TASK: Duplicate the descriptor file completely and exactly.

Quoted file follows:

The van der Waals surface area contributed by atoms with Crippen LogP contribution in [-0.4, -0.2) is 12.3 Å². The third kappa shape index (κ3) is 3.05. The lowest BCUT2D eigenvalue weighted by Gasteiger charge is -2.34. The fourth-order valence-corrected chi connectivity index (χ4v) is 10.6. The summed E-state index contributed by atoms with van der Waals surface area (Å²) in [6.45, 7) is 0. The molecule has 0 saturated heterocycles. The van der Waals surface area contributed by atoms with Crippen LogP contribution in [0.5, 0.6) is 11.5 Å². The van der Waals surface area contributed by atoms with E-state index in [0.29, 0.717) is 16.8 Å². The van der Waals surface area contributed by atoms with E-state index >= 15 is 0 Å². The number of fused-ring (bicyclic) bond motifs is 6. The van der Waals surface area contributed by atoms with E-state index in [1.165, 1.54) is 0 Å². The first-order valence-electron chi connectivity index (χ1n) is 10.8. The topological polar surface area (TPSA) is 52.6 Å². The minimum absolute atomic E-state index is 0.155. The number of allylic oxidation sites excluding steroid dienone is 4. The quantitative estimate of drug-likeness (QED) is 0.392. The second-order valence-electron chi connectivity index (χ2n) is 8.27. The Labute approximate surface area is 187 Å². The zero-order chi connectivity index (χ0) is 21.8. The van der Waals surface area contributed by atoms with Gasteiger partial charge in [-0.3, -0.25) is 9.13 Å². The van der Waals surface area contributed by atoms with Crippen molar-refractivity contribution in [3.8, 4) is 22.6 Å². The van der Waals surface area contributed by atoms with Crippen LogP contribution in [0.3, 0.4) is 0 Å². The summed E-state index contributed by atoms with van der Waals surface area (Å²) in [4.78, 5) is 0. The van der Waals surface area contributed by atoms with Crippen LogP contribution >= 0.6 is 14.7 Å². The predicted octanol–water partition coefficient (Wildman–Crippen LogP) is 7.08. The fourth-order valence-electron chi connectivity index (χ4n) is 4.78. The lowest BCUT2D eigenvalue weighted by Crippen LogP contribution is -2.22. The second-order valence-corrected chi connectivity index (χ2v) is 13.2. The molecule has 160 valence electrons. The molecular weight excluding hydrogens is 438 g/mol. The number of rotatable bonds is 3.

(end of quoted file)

The van der Waals surface area contributed by atoms with Crippen LogP contribution in [-0.4, -0.2) is 12.3 Å². The third kappa shape index (κ3) is 3.05. The lowest BCUT2D eigenvalue weighted by Gasteiger charge is -2.34. The fourth-order valence-corrected chi connectivity index (χ4v) is 10.6. The summed E-state index contributed by atoms with van der Waals surface area (Å²) in [6.45, 7) is 0. The molecule has 0 saturated heterocycles. The van der Waals surface area contributed by atoms with Crippen LogP contribution in [0.5, 0.6) is 11.5 Å². The van der Waals surface area contributed by atoms with E-state index in [0.29, 0.717) is 16.8 Å². The van der Waals surface area contributed by atoms with E-state index >= 15 is 0 Å². The number of fused-ring (bicyclic) bond motifs is 6. The van der Waals surface area contributed by atoms with E-state index in [1.165, 1.54) is 0 Å². The first-order valence-electron chi connectivity index (χ1n) is 10.8. The topological polar surface area (TPSA) is 52.6 Å². The minimum absolute atomic E-state index is 0.155. The number of allylic oxidation sites excluding steroid dienone is 4. The quantitative estimate of drug-likeness (QED) is 0.392. The second-order valence-electron chi connectivity index (χ2n) is 8.27. The Labute approximate surface area is 187 Å². The zero-order chi connectivity index (χ0) is 21.8. The van der Waals surface area contributed by atoms with Gasteiger partial charge in [-0.3, -0.25) is 9.13 Å². The van der Waals surface area contributed by atoms with Crippen molar-refractivity contribution in [3.8, 4) is 22.6 Å². The van der Waals surface area contributed by atoms with Crippen LogP contribution in [0.3, 0.4) is 0 Å². The summed E-state index contributed by atoms with van der Waals surface area (Å²) in [4.78, 5) is 0. The van der Waals surface area contributed by atoms with Crippen LogP contribution >= 0.6 is 14.7 Å². The predicted octanol–water partition coefficient (Wildman–Crippen LogP) is 7.08. The fourth-order valence-electron chi connectivity index (χ4n) is 4.78. The lowest BCUT2D eigenvalue weighted by Crippen LogP contribution is -2.22. The second-order valence-corrected chi connectivity index (χ2v) is 13.2. The molecule has 160 valence electrons. The molecular weight excluding hydrogens is 438 g/mol. The number of rotatable bonds is 3.